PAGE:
Callbacks: Sun, May 5 (2:00 - 9:00pm) & Mon, May 6 (5:00 - 9:00pm)

CAMP DATES (The Steward School)
Fri, June 14 (5:00 - 9:00pm)
Sat, June 15 (9:00am - 5:00pm)
Mon, June 17 (9:00am - 5:00pm)
Tue, June 18 (9:00am - 5:00pm)
Wed, June 19 (9:00am - 5:00pm)
Thur, June 20 (9:00am - 5:00pm)
Fri, June 21 (9:00am - 5:00pm)
Sat, June 22 (9:00am - 5:00pm)
Mon, June 24 (1:00 - 10:00pm)
Tue, June 25 (1:00 - 10:00pm)
Wed, June 26 (1:00 - 10:00pm)
Thur, June 27 (1:00 - 10:00pm) Final Dress 7:00pm

7 PERFORMANCES (The Steward School)
Fri, June 28 (7:00pm)
Sat, June 29 (2:00 & 7:00pm)
Sun, June 30 (2:00pm)
Sat, July 6 (2:00 & 7:00pm)
Sun, July 7 (2:00pm)


Jean Valjean

Jean Valjean is the hero of the show. It is his life journey that we follow. Jean Valjean is supposed to be stronger than other men, and should carry himself confidently onstage and come across to the audience as reasonably mature and paternal. Valjean’s capacity for change is his greatest asset throughout the story. The key to his character is his great humanity and compassion. Jean Valjean is a vocally demanding role.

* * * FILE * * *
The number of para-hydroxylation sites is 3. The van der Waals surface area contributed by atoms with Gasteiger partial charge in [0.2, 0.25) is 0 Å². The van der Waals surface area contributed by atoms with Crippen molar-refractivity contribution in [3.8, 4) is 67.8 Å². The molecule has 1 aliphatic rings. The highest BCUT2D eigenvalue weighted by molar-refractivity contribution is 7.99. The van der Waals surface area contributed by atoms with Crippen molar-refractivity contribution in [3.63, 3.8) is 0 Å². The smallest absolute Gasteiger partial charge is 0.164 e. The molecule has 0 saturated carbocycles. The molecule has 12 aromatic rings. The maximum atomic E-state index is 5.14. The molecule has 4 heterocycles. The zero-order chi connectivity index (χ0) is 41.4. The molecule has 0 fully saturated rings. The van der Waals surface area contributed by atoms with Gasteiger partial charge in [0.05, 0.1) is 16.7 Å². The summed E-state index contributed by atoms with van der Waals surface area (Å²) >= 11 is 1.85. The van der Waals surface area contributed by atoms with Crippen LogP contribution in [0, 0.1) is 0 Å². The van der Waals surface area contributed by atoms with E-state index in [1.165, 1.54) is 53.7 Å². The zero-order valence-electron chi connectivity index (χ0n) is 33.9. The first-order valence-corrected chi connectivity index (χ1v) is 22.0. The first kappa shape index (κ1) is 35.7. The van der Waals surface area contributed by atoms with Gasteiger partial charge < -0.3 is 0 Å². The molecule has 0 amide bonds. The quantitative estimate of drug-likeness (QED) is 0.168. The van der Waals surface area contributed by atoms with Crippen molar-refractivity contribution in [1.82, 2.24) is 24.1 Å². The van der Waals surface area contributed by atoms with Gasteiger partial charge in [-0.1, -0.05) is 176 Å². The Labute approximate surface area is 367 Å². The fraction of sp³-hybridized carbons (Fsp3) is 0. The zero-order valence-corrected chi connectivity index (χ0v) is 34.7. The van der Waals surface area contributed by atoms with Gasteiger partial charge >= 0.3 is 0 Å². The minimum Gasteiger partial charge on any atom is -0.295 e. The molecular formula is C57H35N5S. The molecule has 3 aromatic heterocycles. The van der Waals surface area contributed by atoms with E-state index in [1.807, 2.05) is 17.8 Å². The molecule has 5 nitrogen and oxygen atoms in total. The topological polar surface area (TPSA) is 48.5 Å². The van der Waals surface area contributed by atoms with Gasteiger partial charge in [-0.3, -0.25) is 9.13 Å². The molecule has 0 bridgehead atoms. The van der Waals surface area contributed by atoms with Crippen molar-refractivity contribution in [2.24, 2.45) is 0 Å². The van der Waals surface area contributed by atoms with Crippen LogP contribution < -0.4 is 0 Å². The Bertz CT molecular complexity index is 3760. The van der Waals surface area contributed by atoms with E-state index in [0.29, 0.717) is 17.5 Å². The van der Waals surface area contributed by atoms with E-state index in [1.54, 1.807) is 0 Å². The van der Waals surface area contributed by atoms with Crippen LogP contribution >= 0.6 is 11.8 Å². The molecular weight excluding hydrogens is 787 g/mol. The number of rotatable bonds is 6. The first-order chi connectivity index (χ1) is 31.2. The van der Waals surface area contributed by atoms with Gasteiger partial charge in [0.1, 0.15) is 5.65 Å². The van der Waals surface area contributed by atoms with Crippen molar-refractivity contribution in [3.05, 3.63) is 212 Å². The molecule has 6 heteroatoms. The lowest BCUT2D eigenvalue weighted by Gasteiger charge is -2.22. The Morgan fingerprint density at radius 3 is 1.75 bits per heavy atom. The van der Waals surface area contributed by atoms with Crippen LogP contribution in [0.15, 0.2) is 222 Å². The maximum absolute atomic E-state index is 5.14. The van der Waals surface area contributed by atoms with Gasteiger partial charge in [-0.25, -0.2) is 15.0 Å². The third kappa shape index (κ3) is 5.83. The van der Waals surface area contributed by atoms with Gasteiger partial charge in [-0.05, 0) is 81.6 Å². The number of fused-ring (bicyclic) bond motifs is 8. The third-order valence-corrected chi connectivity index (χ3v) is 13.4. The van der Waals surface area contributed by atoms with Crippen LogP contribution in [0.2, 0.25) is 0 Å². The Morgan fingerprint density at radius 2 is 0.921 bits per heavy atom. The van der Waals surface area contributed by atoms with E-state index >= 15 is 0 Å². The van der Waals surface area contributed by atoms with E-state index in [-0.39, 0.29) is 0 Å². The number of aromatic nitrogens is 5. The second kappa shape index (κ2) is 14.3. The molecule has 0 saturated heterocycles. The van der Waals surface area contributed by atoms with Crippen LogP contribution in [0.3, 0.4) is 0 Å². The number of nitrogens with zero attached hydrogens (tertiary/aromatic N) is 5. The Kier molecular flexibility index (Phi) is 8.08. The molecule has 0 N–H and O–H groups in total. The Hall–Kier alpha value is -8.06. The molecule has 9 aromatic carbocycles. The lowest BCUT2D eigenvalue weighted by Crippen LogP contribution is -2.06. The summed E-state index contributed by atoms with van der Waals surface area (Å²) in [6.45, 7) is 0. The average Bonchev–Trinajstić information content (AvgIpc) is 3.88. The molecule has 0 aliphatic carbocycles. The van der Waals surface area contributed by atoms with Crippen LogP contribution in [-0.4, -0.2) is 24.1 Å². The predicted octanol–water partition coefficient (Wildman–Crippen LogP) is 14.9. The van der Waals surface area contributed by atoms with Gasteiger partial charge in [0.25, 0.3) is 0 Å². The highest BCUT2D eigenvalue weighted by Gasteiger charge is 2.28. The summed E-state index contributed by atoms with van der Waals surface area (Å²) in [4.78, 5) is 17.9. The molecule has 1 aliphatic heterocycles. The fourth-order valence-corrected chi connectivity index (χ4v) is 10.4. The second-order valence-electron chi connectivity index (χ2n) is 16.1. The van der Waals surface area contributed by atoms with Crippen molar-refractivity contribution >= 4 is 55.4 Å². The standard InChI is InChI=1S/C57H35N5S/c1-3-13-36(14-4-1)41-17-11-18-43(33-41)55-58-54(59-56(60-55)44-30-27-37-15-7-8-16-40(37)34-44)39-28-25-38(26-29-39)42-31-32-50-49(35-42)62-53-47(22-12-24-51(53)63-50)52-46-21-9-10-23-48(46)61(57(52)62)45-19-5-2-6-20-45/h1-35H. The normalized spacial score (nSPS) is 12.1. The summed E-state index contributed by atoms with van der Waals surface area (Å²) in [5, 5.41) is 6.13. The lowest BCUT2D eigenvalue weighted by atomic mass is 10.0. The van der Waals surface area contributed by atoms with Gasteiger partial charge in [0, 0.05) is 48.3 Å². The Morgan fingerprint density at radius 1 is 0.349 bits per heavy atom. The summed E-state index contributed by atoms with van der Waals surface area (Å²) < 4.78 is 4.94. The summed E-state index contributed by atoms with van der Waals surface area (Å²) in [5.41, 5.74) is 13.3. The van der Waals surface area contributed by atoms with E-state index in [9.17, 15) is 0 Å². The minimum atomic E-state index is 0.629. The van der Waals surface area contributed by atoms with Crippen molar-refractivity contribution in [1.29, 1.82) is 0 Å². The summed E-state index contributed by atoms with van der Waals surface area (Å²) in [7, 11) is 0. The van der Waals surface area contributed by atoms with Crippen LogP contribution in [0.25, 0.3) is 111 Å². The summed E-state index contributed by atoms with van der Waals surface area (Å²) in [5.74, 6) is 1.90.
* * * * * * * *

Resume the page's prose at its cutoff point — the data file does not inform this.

Javert is the inspector who serves as antagonist to Jean Valjean. Javert is unswerving in his belief that men cannot change for the better. "Once a thief, always a thief" is his mantra. At first glance, Javert might appear to be the villain of the story, but upon closer examination, it is clear that he is not an evil man. He is a dedicated policeman with a profoundly strong sense of duty. Unlike Valjean, Javert's attitudes are rigid and unmovable. He is stern, forbidding, and lacking in compassion.


Fantine is the beautiful young girl who, abandoned by her lover, is left to fend for herself and her daughter, Cosette. She is a brave woman defeated by life who clings to her dignity and is sustained by her love for her daughter, sacrificing everything for the young Cosette.


Eponine is the Thénardiers’ daughter. Living hand to mouth, she survives by helping her father in his life of crime. She is a young girl who is streetwise and tough but also sensitive and lonely. This tragic character is hopelessly in love with Marius, knowing that he will never love her.


Marius is the romantic hero of the story. He is impulsive, passionate, willful, and headstrong. His moods change according to his circumstances. He is sweet and tender but also capable of great courage and compassion. In Act I, Marius plays Romeo to Cosette’s Juliet. Marius matures after “The Café Song” as a result of his experiences on the barricade.